And again, the $99 monthly membership fee for even the lowest affiliate position is likely to keep people from joining, unless they’re totally convinced they’re going to make millions.
Don’t you people listen to the news? Forget all the semantics- The Government can AND WILL go after distributors (not just owners) that make money from these type of schemes.
Before you join ask yourself, “Is it worth ruining my reputation, seeing my wife and kids once a month during visitation hours and losing my assets?” The SEC clearly defines passive income in MLM as being illegal.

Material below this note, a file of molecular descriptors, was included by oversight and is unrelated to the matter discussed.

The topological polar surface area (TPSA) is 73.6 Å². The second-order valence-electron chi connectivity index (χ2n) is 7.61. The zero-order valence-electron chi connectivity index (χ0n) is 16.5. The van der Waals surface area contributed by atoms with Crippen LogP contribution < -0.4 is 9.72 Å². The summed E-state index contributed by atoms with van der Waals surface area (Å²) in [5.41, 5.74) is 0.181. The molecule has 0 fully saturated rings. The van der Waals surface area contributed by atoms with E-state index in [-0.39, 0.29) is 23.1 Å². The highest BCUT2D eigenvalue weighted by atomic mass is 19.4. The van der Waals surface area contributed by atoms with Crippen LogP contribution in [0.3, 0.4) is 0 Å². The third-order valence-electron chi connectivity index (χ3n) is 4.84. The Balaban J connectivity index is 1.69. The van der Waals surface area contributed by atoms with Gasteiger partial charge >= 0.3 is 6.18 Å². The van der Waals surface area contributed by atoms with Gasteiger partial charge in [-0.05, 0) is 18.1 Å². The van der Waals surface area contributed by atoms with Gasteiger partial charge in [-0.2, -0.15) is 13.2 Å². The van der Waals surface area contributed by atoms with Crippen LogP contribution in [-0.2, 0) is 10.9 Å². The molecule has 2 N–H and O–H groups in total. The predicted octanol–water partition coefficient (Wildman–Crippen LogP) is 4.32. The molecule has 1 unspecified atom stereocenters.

I’ve been a lawyer for 30 years and have represented a client that learned the hard way and he’s now serving 5 years in jail! You are required to sell and personally use a product every month.
Those sitting on the side lines making money are part of an I L L E G A L ponzi scheme! That means distributors can be considered CRIMINALS and prosecuted.
As a die hard networker myself, my advice is simple: Find a company with unique desirable products and a great paying comp plan with stellar management at the top. If in doubt, pay your lawyer a few hundred bucks to do some due diligence on your behalf. Sure beats going to jail.
If you do end up ignoring these warnings and join BlueBirdBids, contact me in a few months because I know some great criminal lawyers I can recommend.
You don’t have to convince me that Blue Bird Bids is a ponzi scheme. It looks like it operates identical to Zeek Rewards, and we can all see how that worked out for everybody.